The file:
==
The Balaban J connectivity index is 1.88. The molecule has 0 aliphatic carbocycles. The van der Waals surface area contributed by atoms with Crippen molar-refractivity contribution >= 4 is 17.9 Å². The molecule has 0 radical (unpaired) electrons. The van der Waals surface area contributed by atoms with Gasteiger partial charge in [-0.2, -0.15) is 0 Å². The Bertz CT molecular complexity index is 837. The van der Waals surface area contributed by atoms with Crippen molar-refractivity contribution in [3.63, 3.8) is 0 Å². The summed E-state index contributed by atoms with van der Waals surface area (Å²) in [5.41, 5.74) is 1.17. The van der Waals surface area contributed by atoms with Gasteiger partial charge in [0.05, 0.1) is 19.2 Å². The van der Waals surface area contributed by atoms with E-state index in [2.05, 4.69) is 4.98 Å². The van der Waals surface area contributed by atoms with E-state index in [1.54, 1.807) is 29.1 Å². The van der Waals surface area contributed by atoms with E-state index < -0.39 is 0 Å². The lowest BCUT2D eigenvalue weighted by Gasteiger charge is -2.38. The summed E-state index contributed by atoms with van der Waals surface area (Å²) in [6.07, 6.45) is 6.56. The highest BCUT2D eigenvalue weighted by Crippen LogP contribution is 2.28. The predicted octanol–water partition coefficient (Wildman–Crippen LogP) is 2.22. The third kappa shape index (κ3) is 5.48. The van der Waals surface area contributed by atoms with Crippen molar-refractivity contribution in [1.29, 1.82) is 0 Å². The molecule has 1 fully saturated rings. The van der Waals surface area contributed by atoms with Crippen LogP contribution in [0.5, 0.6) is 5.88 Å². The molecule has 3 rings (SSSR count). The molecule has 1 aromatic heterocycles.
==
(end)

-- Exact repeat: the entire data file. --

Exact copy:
The Balaban J connectivity index is 1.88. The molecule has 0 aliphatic carbocycles. The van der Waals surface area contributed by atoms with Crippen molar-refractivity contribution >= 4 is 17.9 Å². The molecule has 0 radical (unpaired) electrons. The van der Waals surface area contributed by atoms with Gasteiger partial charge in [-0.2, -0.15) is 0 Å². The Bertz CT molecular complexity index is 837. The van der Waals surface area contributed by atoms with Crippen molar-refractivity contribution in [3.63, 3.8) is 0 Å². The summed E-state index contributed by atoms with van der Waals surface area (Å²) in [5.41, 5.74) is 1.17. The van der Waals surface area contributed by atoms with Gasteiger partial charge in [0.05, 0.1) is 19.2 Å². The van der Waals surface area contributed by atoms with E-state index in [2.05, 4.69) is 4.98 Å². The van der Waals surface area contributed by atoms with E-state index in [1.54, 1.807) is 29.1 Å². The van der Waals surface area contributed by atoms with E-state index < -0.39 is 0 Å². The lowest BCUT2D eigenvalue weighted by Gasteiger charge is -2.38. The summed E-state index contributed by atoms with van der Waals surface area (Å²) in [6.07, 6.45) is 6.56. The highest BCUT2D eigenvalue weighted by Crippen LogP contribution is 2.28. The predicted octanol–water partition coefficient (Wildman–Crippen LogP) is 2.22. The third kappa shape index (κ3) is 5.48. The van der Waals surface area contributed by atoms with Crippen molar-refractivity contribution in [1.29, 1.82) is 0 Å². The molecule has 1 fully saturated rings. The van der Waals surface area contributed by atoms with Crippen LogP contribution in [0.5, 0.6) is 5.88 Å². The molecule has 3 rings (SSSR count). The molecule has 1 aromatic heterocycles.